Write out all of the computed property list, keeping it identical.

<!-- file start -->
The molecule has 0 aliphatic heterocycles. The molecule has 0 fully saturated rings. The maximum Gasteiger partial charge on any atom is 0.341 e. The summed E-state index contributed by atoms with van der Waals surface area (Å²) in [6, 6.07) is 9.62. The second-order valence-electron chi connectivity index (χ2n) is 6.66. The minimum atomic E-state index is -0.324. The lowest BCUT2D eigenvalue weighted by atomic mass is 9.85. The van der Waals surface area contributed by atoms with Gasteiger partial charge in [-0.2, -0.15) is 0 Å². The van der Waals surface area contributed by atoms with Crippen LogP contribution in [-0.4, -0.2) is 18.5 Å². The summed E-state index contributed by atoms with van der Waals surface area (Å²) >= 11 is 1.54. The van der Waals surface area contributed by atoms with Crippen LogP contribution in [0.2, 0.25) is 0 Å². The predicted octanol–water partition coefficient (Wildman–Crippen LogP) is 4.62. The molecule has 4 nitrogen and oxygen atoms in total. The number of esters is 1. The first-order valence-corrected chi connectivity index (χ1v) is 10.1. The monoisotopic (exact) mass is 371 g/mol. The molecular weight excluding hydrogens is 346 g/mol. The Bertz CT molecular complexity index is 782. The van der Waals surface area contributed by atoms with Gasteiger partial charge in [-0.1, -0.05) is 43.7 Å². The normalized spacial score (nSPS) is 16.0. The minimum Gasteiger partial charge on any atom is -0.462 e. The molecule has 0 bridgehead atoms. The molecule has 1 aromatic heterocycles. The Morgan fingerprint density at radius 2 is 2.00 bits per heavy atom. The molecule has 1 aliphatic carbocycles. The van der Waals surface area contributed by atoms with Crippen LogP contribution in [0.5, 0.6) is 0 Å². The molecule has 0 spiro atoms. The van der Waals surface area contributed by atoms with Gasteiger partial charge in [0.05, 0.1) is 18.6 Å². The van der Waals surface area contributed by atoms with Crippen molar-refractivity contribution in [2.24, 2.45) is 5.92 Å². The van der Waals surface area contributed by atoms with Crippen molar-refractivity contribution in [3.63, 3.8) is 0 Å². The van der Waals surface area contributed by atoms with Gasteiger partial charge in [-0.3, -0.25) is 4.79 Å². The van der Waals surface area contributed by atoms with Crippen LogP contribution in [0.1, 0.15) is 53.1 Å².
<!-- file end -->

The molecule has 0 aliphatic heterocycles. The molecule has 0 fully saturated rings. The maximum Gasteiger partial charge on any atom is 0.341 e. The summed E-state index contributed by atoms with van der Waals surface area (Å²) in [6, 6.07) is 9.62. The second-order valence-electron chi connectivity index (χ2n) is 6.66. The minimum atomic E-state index is -0.324. The lowest BCUT2D eigenvalue weighted by atomic mass is 9.85. The van der Waals surface area contributed by atoms with Gasteiger partial charge in [-0.2, -0.15) is 0 Å². The van der Waals surface area contributed by atoms with Crippen LogP contribution in [-0.4, -0.2) is 18.5 Å². The summed E-state index contributed by atoms with van der Waals surface area (Å²) >= 11 is 1.54. The van der Waals surface area contributed by atoms with Crippen LogP contribution in [0.2, 0.25) is 0 Å². The predicted octanol–water partition coefficient (Wildman–Crippen LogP) is 4.62. The molecule has 4 nitrogen and oxygen atoms in total. The number of esters is 1. The first-order valence-corrected chi connectivity index (χ1v) is 10.1. The monoisotopic (exact) mass is 371 g/mol. The molecular weight excluding hydrogens is 346 g/mol. The Bertz CT molecular complexity index is 782. The van der Waals surface area contributed by atoms with Gasteiger partial charge in [-0.1, -0.05) is 43.7 Å². The normalized spacial score (nSPS) is 16.0. The minimum Gasteiger partial charge on any atom is -0.462 e. The molecule has 0 bridgehead atoms. The molecule has 1 aromatic heterocycles. The Morgan fingerprint density at radius 2 is 2.00 bits per heavy atom. The molecule has 1 aliphatic carbocycles. The van der Waals surface area contributed by atoms with Crippen LogP contribution in [0.5, 0.6) is 0 Å². The molecule has 0 spiro atoms. The van der Waals surface area contributed by atoms with Gasteiger partial charge in [0.05, 0.1) is 18.6 Å². The van der Waals surface area contributed by atoms with Crippen molar-refractivity contribution in [2.24, 2.45) is 5.92 Å². The van der Waals surface area contributed by atoms with Crippen molar-refractivity contribution in [3.63, 3.8) is 0 Å². The van der Waals surface area contributed by atoms with Gasteiger partial charge in [-0.3, -0.25) is 4.79 Å². The van der Waals surface area contributed by atoms with Crippen LogP contribution in [0.1, 0.15) is 53.1 Å².